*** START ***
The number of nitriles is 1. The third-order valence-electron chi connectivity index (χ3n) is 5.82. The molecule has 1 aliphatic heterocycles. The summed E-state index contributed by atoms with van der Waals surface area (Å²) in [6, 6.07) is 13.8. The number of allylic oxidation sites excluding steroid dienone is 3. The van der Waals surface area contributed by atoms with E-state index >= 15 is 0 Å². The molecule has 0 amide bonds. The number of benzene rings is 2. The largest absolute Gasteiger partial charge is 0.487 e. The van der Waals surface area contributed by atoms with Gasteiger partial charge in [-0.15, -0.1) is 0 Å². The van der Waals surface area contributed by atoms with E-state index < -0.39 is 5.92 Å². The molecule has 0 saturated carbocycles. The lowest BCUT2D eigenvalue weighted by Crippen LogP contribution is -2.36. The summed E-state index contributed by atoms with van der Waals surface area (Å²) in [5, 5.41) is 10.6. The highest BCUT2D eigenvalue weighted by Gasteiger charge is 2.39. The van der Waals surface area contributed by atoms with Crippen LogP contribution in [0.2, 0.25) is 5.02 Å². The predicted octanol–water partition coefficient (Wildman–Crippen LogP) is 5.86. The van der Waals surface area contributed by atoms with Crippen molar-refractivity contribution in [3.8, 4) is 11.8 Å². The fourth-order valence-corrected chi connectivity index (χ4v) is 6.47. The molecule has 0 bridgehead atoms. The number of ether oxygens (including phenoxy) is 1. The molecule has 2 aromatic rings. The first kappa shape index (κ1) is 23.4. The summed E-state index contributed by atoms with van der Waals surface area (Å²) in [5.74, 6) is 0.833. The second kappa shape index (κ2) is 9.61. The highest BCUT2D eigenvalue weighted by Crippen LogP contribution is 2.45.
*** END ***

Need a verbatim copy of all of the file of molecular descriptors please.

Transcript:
The number of nitriles is 1. The third-order valence-electron chi connectivity index (χ3n) is 5.82. The molecule has 1 aliphatic heterocycles. The summed E-state index contributed by atoms with van der Waals surface area (Å²) in [6, 6.07) is 13.8. The number of allylic oxidation sites excluding steroid dienone is 3. The van der Waals surface area contributed by atoms with E-state index >= 15 is 0 Å². The molecule has 0 amide bonds. The number of benzene rings is 2. The largest absolute Gasteiger partial charge is 0.487 e. The van der Waals surface area contributed by atoms with Gasteiger partial charge in [-0.15, -0.1) is 0 Å². The van der Waals surface area contributed by atoms with E-state index < -0.39 is 5.92 Å². The molecule has 0 saturated carbocycles. The lowest BCUT2D eigenvalue weighted by Crippen LogP contribution is -2.36. The summed E-state index contributed by atoms with van der Waals surface area (Å²) in [5, 5.41) is 10.6. The highest BCUT2D eigenvalue weighted by Gasteiger charge is 2.39. The van der Waals surface area contributed by atoms with Crippen LogP contribution in [0.2, 0.25) is 5.02 Å². The predicted octanol–water partition coefficient (Wildman–Crippen LogP) is 5.86. The van der Waals surface area contributed by atoms with Crippen molar-refractivity contribution in [3.8, 4) is 11.8 Å². The fourth-order valence-corrected chi connectivity index (χ4v) is 6.47. The molecule has 0 bridgehead atoms. The number of ether oxygens (including phenoxy) is 1. The molecule has 2 aromatic rings. The first kappa shape index (κ1) is 23.4. The summed E-state index contributed by atoms with van der Waals surface area (Å²) in [5.74, 6) is 0.833. The second kappa shape index (κ2) is 9.61. The highest BCUT2D eigenvalue weighted by Crippen LogP contribution is 2.45.